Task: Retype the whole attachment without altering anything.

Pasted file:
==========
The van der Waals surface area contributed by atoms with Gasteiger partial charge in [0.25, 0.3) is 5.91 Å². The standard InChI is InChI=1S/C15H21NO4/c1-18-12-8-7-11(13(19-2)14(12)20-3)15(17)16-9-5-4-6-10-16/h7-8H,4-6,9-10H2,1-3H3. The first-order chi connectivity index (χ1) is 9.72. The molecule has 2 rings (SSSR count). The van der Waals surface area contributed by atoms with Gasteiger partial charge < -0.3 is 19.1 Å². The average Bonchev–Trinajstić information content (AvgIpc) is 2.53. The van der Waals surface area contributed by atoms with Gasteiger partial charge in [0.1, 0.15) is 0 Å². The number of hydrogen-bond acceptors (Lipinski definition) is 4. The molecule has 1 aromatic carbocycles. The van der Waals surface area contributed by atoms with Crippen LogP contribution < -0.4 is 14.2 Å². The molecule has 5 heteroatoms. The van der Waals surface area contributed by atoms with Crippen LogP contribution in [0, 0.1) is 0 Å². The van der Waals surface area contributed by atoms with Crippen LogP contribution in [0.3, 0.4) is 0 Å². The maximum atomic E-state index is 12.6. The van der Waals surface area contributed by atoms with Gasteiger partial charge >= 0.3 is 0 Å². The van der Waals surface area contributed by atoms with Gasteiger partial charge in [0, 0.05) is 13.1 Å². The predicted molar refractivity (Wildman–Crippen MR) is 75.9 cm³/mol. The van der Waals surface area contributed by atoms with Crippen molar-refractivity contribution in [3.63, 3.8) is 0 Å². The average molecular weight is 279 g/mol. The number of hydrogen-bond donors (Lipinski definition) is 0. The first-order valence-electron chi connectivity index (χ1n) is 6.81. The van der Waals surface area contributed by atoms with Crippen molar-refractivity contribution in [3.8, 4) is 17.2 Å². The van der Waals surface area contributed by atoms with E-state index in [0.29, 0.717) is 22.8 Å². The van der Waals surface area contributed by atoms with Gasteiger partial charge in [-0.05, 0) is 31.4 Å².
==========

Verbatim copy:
The van der Waals surface area contributed by atoms with Gasteiger partial charge in [0.25, 0.3) is 5.91 Å². The standard InChI is InChI=1S/C15H21NO4/c1-18-12-8-7-11(13(19-2)14(12)20-3)15(17)16-9-5-4-6-10-16/h7-8H,4-6,9-10H2,1-3H3. The first-order chi connectivity index (χ1) is 9.72. The molecule has 2 rings (SSSR count). The van der Waals surface area contributed by atoms with Gasteiger partial charge < -0.3 is 19.1 Å². The average Bonchev–Trinajstić information content (AvgIpc) is 2.53. The van der Waals surface area contributed by atoms with Gasteiger partial charge in [0.1, 0.15) is 0 Å². The number of hydrogen-bond acceptors (Lipinski definition) is 4. The molecule has 1 aromatic carbocycles. The van der Waals surface area contributed by atoms with Crippen LogP contribution < -0.4 is 14.2 Å². The molecule has 5 heteroatoms. The van der Waals surface area contributed by atoms with Crippen LogP contribution in [0, 0.1) is 0 Å². The van der Waals surface area contributed by atoms with Crippen LogP contribution in [0.3, 0.4) is 0 Å². The maximum atomic E-state index is 12.6. The van der Waals surface area contributed by atoms with Gasteiger partial charge >= 0.3 is 0 Å². The van der Waals surface area contributed by atoms with Gasteiger partial charge in [0, 0.05) is 13.1 Å². The predicted molar refractivity (Wildman–Crippen MR) is 75.9 cm³/mol. The van der Waals surface area contributed by atoms with Crippen molar-refractivity contribution in [3.63, 3.8) is 0 Å². The average molecular weight is 279 g/mol. The number of hydrogen-bond donors (Lipinski definition) is 0. The first-order valence-electron chi connectivity index (χ1n) is 6.81. The van der Waals surface area contributed by atoms with Crippen molar-refractivity contribution in [3.8, 4) is 17.2 Å². The van der Waals surface area contributed by atoms with E-state index in [0.29, 0.717) is 22.8 Å². The van der Waals surface area contributed by atoms with Gasteiger partial charge in [-0.05, 0) is 31.4 Å².